The island seems caught in fog that is both thick and high, and lasts even after the sun is up, even well away from the bay. It reminds me immediately of the Cloud Wall from Mark Helprinís novel that appeared on the bays of the City and New Jersey. It is slightly surreal, and I canít tell if I feel distanced from the world around me because Iím still sick, or if it is just the fog. The white mass of the courthouse in Islip shifts in and out of view, caught in the cloud wall, its bulk rendered ethereal.
I watched a parade on my way to work today. The Southern State Parkway is lined with trees and this time of year they put on quite a show. Evergreens provide a sharp contrast to the brilliant reds, yellows and oranges, a parade of fire lining the parkway. I donít think I really noticed the solid band of trees at the roadside before, perhaps I was concentrating too hard on the traffic in the first two years, or maybe the show didnít last more than a day or two and I just missed it. This parade has lasted a week.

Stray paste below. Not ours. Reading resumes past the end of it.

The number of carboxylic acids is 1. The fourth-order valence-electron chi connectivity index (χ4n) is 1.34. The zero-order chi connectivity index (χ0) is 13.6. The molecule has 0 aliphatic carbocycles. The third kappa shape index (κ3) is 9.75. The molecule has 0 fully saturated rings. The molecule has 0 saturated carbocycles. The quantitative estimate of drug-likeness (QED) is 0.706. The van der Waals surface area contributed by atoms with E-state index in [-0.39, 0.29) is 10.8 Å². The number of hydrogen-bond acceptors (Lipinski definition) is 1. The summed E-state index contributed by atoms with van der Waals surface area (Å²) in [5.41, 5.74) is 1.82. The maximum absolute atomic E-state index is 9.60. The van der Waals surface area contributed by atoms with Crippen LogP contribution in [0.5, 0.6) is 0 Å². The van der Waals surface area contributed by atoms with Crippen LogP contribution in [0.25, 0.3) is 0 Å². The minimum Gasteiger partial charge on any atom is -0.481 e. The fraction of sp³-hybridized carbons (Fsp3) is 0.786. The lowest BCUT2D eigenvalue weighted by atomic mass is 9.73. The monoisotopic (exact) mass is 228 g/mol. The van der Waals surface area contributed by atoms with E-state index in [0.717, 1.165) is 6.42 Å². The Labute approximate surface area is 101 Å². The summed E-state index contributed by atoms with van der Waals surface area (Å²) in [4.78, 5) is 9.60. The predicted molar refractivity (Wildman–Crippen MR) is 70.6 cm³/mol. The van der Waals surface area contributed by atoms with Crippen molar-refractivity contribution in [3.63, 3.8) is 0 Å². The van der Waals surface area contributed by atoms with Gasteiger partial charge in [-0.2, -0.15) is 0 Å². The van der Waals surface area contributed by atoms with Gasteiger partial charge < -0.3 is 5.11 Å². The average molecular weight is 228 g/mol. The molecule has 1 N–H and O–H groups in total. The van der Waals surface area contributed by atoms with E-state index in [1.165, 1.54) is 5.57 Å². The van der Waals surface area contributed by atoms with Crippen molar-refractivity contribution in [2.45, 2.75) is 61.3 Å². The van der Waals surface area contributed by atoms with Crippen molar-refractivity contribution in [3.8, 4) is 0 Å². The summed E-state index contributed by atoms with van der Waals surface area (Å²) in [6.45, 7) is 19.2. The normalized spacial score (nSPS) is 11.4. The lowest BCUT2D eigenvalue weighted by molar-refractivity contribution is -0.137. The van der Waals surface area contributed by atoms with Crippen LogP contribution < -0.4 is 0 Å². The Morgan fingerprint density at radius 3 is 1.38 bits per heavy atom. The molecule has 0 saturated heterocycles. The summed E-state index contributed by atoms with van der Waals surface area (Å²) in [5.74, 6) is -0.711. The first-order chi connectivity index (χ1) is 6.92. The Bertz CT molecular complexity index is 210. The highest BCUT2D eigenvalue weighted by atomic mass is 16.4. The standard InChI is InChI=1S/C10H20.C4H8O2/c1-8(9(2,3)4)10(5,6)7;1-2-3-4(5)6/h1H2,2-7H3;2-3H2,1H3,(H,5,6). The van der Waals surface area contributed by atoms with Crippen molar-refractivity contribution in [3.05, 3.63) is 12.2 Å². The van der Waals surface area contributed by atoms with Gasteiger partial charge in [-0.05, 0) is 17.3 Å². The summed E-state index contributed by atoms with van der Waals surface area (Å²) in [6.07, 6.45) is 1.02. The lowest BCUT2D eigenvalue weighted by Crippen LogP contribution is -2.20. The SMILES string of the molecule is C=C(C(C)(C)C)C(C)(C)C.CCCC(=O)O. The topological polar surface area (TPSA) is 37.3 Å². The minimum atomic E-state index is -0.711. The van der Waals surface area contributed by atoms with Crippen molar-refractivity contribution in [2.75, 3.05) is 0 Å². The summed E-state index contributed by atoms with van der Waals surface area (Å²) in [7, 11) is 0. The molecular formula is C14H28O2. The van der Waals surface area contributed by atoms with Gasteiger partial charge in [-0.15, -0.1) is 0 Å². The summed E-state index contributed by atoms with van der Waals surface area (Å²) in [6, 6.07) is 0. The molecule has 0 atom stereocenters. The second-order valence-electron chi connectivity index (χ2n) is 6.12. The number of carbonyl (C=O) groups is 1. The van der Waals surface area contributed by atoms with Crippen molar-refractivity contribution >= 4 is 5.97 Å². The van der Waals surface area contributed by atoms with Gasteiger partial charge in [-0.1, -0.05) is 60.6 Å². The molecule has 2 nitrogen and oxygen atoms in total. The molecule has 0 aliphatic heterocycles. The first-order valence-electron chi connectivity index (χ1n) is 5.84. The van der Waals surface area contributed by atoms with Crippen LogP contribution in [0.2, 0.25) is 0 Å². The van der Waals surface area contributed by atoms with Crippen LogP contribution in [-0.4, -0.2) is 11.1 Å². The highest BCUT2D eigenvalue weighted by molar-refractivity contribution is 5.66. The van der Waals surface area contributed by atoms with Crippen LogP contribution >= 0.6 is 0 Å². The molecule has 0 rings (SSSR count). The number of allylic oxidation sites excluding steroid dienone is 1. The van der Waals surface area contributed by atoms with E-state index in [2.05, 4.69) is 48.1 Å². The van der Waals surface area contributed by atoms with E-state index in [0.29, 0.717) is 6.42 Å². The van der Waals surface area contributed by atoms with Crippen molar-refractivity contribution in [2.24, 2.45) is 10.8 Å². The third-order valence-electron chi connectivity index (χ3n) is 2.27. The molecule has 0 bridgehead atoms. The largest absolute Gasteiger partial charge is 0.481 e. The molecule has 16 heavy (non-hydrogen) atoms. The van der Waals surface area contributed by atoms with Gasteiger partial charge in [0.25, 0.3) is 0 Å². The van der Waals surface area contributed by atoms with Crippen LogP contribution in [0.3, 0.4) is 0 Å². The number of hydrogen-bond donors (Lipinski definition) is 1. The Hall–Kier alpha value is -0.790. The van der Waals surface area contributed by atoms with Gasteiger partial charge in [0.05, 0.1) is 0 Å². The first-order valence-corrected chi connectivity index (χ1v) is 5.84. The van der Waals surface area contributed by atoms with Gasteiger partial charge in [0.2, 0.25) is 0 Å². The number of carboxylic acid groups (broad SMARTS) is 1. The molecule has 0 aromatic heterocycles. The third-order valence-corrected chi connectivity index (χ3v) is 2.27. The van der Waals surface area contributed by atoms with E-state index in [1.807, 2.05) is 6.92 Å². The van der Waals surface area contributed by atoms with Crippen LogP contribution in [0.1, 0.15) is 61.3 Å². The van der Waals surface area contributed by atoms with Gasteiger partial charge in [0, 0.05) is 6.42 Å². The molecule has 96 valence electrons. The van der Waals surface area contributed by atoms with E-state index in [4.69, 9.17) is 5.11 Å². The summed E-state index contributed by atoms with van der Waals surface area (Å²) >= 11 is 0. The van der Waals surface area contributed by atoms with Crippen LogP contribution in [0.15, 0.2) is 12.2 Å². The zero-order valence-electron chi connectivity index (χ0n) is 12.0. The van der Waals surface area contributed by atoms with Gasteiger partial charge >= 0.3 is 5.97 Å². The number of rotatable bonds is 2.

The Dream House has sold. Iím stunned and canít believe it, donít want to believe it, even though Iíve driven past the house and seen the sign. Yes, Geoffrey was pretty adamant that the location was a problem, but the fact that we kept returning to it over and over again lulled me into thinking that it was still viable, that it would someday be ours, the perfect combination of square footage, backyard, layout and price. Apparently, some other family will be happy there amongst the dancing dragonflies, but it wonít be us. I try (unsuccessfully) not to feel devastated.